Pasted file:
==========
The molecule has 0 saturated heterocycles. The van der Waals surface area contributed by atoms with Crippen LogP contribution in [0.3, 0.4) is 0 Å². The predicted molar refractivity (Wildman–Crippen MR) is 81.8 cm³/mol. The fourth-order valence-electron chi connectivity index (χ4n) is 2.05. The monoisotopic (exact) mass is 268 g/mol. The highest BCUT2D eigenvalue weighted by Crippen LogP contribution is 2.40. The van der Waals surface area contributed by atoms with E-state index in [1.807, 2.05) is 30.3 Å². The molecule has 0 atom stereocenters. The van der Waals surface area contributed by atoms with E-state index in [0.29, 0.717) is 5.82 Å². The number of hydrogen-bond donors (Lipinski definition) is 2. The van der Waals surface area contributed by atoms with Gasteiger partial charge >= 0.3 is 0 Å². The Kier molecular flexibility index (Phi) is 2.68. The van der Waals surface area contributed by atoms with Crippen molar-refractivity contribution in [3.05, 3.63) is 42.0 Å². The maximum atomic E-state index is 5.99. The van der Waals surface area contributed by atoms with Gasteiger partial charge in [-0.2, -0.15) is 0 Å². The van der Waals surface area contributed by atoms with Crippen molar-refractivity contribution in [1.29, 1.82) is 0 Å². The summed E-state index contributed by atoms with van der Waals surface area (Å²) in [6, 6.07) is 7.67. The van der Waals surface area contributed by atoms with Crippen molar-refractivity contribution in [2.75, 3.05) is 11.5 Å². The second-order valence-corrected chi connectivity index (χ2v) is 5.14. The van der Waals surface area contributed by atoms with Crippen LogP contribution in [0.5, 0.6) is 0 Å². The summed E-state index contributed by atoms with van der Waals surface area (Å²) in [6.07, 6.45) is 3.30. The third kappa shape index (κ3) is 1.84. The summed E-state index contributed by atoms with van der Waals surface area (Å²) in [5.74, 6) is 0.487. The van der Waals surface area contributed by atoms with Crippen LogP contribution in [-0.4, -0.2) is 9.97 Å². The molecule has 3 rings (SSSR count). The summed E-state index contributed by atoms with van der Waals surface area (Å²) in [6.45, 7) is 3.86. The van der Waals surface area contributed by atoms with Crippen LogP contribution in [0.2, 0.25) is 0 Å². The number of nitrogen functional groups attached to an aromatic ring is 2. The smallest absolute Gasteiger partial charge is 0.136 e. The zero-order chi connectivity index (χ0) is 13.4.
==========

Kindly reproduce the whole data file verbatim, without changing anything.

The molecule has 0 saturated heterocycles. The van der Waals surface area contributed by atoms with Crippen LogP contribution in [0.3, 0.4) is 0 Å². The predicted molar refractivity (Wildman–Crippen MR) is 81.8 cm³/mol. The fourth-order valence-electron chi connectivity index (χ4n) is 2.05. The monoisotopic (exact) mass is 268 g/mol. The highest BCUT2D eigenvalue weighted by Crippen LogP contribution is 2.40. The van der Waals surface area contributed by atoms with E-state index in [1.807, 2.05) is 30.3 Å². The molecule has 0 atom stereocenters. The van der Waals surface area contributed by atoms with E-state index in [0.29, 0.717) is 5.82 Å². The number of hydrogen-bond donors (Lipinski definition) is 2. The van der Waals surface area contributed by atoms with Gasteiger partial charge >= 0.3 is 0 Å². The Kier molecular flexibility index (Phi) is 2.68. The van der Waals surface area contributed by atoms with Crippen molar-refractivity contribution in [3.05, 3.63) is 42.0 Å². The maximum atomic E-state index is 5.99. The van der Waals surface area contributed by atoms with Gasteiger partial charge in [-0.2, -0.15) is 0 Å². The van der Waals surface area contributed by atoms with Crippen molar-refractivity contribution in [1.29, 1.82) is 0 Å². The summed E-state index contributed by atoms with van der Waals surface area (Å²) in [6, 6.07) is 7.67. The van der Waals surface area contributed by atoms with Crippen molar-refractivity contribution in [2.75, 3.05) is 11.5 Å². The second-order valence-corrected chi connectivity index (χ2v) is 5.14. The van der Waals surface area contributed by atoms with Crippen LogP contribution in [0.5, 0.6) is 0 Å². The summed E-state index contributed by atoms with van der Waals surface area (Å²) in [6.07, 6.45) is 3.30. The third kappa shape index (κ3) is 1.84. The summed E-state index contributed by atoms with van der Waals surface area (Å²) in [5.74, 6) is 0.487. The van der Waals surface area contributed by atoms with Crippen LogP contribution in [-0.4, -0.2) is 9.97 Å². The molecule has 3 rings (SSSR count). The summed E-state index contributed by atoms with van der Waals surface area (Å²) in [6.45, 7) is 3.86. The van der Waals surface area contributed by atoms with Crippen LogP contribution in [0.2, 0.25) is 0 Å². The number of nitrogen functional groups attached to an aromatic ring is 2. The smallest absolute Gasteiger partial charge is 0.136 e. The zero-order chi connectivity index (χ0) is 13.4.